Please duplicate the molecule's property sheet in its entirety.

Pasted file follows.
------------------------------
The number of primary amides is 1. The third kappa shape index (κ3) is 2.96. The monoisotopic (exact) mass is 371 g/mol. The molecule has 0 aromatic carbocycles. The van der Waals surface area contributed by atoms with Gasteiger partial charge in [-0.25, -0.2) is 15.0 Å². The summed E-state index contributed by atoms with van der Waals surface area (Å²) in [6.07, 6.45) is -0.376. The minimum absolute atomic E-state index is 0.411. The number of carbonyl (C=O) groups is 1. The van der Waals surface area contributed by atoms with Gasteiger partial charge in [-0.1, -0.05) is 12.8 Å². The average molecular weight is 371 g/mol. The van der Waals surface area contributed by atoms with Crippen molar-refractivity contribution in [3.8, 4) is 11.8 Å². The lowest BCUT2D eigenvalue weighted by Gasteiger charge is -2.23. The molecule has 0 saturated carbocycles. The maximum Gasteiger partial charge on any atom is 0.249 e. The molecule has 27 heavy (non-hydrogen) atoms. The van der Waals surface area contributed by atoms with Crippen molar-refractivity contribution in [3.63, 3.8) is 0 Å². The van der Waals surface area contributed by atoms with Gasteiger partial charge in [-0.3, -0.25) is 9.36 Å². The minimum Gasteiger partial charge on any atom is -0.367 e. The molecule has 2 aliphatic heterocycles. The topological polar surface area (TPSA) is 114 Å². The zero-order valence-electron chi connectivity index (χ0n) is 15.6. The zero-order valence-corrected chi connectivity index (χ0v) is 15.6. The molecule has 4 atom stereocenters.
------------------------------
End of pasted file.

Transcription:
The number of primary amides is 1. The third kappa shape index (κ3) is 2.96. The monoisotopic (exact) mass is 371 g/mol. The molecule has 0 aromatic carbocycles. The van der Waals surface area contributed by atoms with Gasteiger partial charge in [-0.25, -0.2) is 15.0 Å². The summed E-state index contributed by atoms with van der Waals surface area (Å²) in [6.07, 6.45) is -0.376. The minimum absolute atomic E-state index is 0.411. The number of carbonyl (C=O) groups is 1. The van der Waals surface area contributed by atoms with Gasteiger partial charge in [-0.1, -0.05) is 12.8 Å². The average molecular weight is 371 g/mol. The van der Waals surface area contributed by atoms with Crippen molar-refractivity contribution in [3.8, 4) is 11.8 Å². The lowest BCUT2D eigenvalue weighted by Gasteiger charge is -2.23. The molecule has 0 saturated carbocycles. The maximum Gasteiger partial charge on any atom is 0.249 e. The molecule has 27 heavy (non-hydrogen) atoms. The van der Waals surface area contributed by atoms with Crippen molar-refractivity contribution in [3.63, 3.8) is 0 Å². The van der Waals surface area contributed by atoms with Gasteiger partial charge in [-0.3, -0.25) is 9.36 Å². The minimum Gasteiger partial charge on any atom is -0.367 e. The molecule has 2 aliphatic heterocycles. The topological polar surface area (TPSA) is 114 Å². The zero-order valence-electron chi connectivity index (χ0n) is 15.6. The zero-order valence-corrected chi connectivity index (χ0v) is 15.6. The molecule has 4 atom stereocenters.